What do happiness managers do in a corporate environment?

Learn more about the hottest new job title that has reached Israel.

Miri Vexler, happiness manager at EcoSupp. (photo credit: Courtesy)
Miri Vexler, happiness manager at EcoSupp.
(photo credit: Courtesy)
The hottest new job title these days is happiness manager, also known as Chief Happiness Officer (CHO) or people happiness manager, and now that this trend has reached Israel, people are wondering: What does a happiness manager actually do?
Miri Vexler, who holds this position at EcoSupp, an Israeli firm that sells vitamin supplements online, is, well, quite happy to explain.
“We work with everything that is connected to the happiness of the staff, what makes each person happy,” she said.
Then is happiness manager another name for therapist? Not quite, said Vexler, who studied anthropology and started her career as an entrepreneur. “We identify everyone’s needs, how they can feel better at work,” she said. With different people, this means different things, however. “One of them might need to sit and talk about his relationship because he’s having a hard time, another might need support because he wants to talk to his manager about his schedule, and he is nervous talking to people in authority,” she said.
It also involves figuring out what kinds of assignments are best suited to each employee. “One person is very organized and detail-oriented, another works very well independently, another needs more support and feedback as he accomplishes each task,” she explained. “You have to be creative and make sure that the assignments are tailored to each person and I use my knowledge of him or her to make sure the work is well suited to them personally.”
According to Prof. Shay Tzafrir, associate professor and head of the School of Business Administration at the University of Haifa, the happiness manager is an outgrowth of the human resources department.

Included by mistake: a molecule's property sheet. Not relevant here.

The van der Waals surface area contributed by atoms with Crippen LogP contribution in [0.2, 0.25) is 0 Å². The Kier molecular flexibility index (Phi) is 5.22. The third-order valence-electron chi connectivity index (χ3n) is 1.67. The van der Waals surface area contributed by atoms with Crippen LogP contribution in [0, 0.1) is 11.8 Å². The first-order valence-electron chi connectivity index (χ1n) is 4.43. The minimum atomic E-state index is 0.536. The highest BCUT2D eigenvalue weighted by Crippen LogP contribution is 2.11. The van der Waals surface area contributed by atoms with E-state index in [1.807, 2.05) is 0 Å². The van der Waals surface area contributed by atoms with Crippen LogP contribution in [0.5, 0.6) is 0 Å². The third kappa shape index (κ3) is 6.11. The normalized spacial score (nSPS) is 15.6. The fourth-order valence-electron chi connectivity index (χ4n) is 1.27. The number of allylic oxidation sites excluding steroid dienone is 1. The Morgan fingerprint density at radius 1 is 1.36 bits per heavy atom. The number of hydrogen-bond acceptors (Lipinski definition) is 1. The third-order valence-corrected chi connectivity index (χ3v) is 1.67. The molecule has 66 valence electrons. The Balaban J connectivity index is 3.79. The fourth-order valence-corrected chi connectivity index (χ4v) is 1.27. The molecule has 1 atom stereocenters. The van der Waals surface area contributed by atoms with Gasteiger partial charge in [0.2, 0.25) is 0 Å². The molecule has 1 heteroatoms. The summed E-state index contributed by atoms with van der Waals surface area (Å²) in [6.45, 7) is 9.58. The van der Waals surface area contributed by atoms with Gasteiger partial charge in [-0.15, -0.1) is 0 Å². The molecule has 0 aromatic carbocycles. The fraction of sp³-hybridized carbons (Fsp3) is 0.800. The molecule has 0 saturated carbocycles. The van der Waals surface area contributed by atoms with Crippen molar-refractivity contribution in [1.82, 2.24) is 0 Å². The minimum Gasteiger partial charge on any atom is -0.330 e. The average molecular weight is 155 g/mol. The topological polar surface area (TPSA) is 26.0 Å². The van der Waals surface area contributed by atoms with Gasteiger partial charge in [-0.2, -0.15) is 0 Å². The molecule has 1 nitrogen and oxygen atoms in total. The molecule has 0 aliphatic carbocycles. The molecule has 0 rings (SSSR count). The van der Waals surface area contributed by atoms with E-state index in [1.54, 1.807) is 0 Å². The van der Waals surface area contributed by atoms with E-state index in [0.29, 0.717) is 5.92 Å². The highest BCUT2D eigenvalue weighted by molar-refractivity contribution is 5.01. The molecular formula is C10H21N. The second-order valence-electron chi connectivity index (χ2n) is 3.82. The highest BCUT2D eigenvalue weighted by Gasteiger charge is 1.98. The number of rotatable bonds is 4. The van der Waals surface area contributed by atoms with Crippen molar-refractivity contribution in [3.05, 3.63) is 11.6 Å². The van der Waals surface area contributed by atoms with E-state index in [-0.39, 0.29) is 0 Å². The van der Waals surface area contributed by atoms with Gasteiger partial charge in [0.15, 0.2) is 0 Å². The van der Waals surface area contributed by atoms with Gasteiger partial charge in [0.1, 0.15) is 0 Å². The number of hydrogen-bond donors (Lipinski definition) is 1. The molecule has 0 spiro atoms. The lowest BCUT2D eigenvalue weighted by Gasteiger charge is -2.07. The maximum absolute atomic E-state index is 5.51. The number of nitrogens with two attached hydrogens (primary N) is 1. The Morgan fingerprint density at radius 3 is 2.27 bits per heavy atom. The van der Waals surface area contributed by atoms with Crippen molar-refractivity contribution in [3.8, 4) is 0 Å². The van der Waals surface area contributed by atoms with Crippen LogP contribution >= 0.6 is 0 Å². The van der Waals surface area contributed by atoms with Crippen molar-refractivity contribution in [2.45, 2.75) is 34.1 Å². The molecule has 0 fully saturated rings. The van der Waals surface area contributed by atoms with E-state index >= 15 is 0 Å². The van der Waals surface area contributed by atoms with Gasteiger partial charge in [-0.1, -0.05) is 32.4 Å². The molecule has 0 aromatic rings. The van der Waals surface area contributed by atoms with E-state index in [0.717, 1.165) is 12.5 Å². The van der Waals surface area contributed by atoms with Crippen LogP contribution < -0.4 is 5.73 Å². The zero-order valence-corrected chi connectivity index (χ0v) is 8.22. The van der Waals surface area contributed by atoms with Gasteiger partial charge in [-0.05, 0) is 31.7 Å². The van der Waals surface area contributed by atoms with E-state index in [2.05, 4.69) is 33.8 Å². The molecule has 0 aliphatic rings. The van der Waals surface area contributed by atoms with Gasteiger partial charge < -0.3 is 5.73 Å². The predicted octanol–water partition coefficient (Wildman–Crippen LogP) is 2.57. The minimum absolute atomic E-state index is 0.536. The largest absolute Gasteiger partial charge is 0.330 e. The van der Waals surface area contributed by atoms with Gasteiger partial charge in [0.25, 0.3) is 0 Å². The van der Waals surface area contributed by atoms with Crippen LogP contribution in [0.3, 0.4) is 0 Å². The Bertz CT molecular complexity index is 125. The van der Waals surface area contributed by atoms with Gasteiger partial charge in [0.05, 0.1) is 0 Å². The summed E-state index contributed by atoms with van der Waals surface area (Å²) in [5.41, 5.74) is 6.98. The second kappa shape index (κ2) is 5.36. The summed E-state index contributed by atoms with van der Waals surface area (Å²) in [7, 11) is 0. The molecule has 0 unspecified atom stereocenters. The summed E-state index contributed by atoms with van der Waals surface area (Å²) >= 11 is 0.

“Soon, the human resources managers will be called people managers,” he explained. “It’s semantics, but it’s important, it shows an evolution in thinking... The happiness manager is a symbol that represents a company’s dedication to the well-being of its employees, just like the diversity manager is a symbol of a company’s commitment to increasing workforce diversity.”
The bottom line, said Tzafrir, is that “workers need to feel that their well-being is important to the company.” These managers need to create a situation where workers feel “a sense of engagement, attachment and belonging... The emphasis on trust is very important for workers and it's also key for them to feel that there is empathy for them.”
Vexler said the happiness manager has a particularly important task during the disruptions and downturns of the coronavirus pandemic. Her job is just as important when many people are working from home, she said.
“Working from home can increase the pressure on some people and make it hard to maintain a work/life balance,” she said. “It’s very individual. For some people who really are having a hard time, I make myself available 24/7 if someone needs me. I try to teach them to handle the pressure.”
She noted that while in some industries there have been cutbacks due to the virus, others have been busier than ever. “As things change in the world, people think about the future and I can help them plan long-term career growth,” she said.
Said Tzafrir, “We are in a time of disruption but that does not mean there is not a need for workers to feel appreciated and to feel that their work is valued. It’s essential now during the time of corona.”
Having an executive in charge of happiness is a worldwide trend. Even in emerging economies like India, companies are hiring CHOs to help their companies progress.
“I would like companies to know that every company needs it,” said Vexler. “When people feel valued and are working under less stressful conditions, at the end of the day, it makes companies more profitable.”